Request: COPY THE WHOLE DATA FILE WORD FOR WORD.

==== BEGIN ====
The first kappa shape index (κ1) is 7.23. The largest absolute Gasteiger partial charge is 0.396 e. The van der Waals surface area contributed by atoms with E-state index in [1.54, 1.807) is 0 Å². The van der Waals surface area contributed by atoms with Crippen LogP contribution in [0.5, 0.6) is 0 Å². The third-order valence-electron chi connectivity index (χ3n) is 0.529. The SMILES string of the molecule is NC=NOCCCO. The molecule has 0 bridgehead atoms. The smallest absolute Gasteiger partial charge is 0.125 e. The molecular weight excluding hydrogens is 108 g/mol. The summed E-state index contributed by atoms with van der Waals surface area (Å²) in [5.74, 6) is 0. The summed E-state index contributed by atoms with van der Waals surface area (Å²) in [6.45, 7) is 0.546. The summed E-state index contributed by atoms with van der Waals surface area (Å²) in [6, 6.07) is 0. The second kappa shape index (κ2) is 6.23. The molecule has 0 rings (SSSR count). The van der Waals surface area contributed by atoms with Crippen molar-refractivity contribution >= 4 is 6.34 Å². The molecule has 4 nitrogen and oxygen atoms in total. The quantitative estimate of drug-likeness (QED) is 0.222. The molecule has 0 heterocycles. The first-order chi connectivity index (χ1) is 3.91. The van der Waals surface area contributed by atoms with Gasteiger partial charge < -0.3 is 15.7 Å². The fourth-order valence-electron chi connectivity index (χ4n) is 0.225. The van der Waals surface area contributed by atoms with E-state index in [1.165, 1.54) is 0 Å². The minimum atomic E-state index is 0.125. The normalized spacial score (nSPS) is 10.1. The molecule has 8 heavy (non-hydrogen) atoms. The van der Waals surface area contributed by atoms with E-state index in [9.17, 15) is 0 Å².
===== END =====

The first kappa shape index (κ1) is 7.23. The largest absolute Gasteiger partial charge is 0.396 e. The van der Waals surface area contributed by atoms with E-state index in [1.54, 1.807) is 0 Å². The van der Waals surface area contributed by atoms with Crippen LogP contribution in [0.5, 0.6) is 0 Å². The third-order valence-electron chi connectivity index (χ3n) is 0.529. The SMILES string of the molecule is NC=NOCCCO. The molecule has 0 bridgehead atoms. The smallest absolute Gasteiger partial charge is 0.125 e. The molecular weight excluding hydrogens is 108 g/mol. The summed E-state index contributed by atoms with van der Waals surface area (Å²) in [5.74, 6) is 0. The summed E-state index contributed by atoms with van der Waals surface area (Å²) in [6.45, 7) is 0.546. The summed E-state index contributed by atoms with van der Waals surface area (Å²) in [6, 6.07) is 0. The second kappa shape index (κ2) is 6.23. The molecule has 0 rings (SSSR count). The van der Waals surface area contributed by atoms with Crippen molar-refractivity contribution >= 4 is 6.34 Å². The molecule has 4 nitrogen and oxygen atoms in total. The quantitative estimate of drug-likeness (QED) is 0.222. The molecule has 0 heterocycles. The first-order chi connectivity index (χ1) is 3.91. The van der Waals surface area contributed by atoms with Gasteiger partial charge < -0.3 is 15.7 Å². The fourth-order valence-electron chi connectivity index (χ4n) is 0.225. The van der Waals surface area contributed by atoms with E-state index in [1.165, 1.54) is 0 Å². The minimum atomic E-state index is 0.125. The normalized spacial score (nSPS) is 10.1. The molecule has 8 heavy (non-hydrogen) atoms. The van der Waals surface area contributed by atoms with E-state index in [9.17, 15) is 0 Å².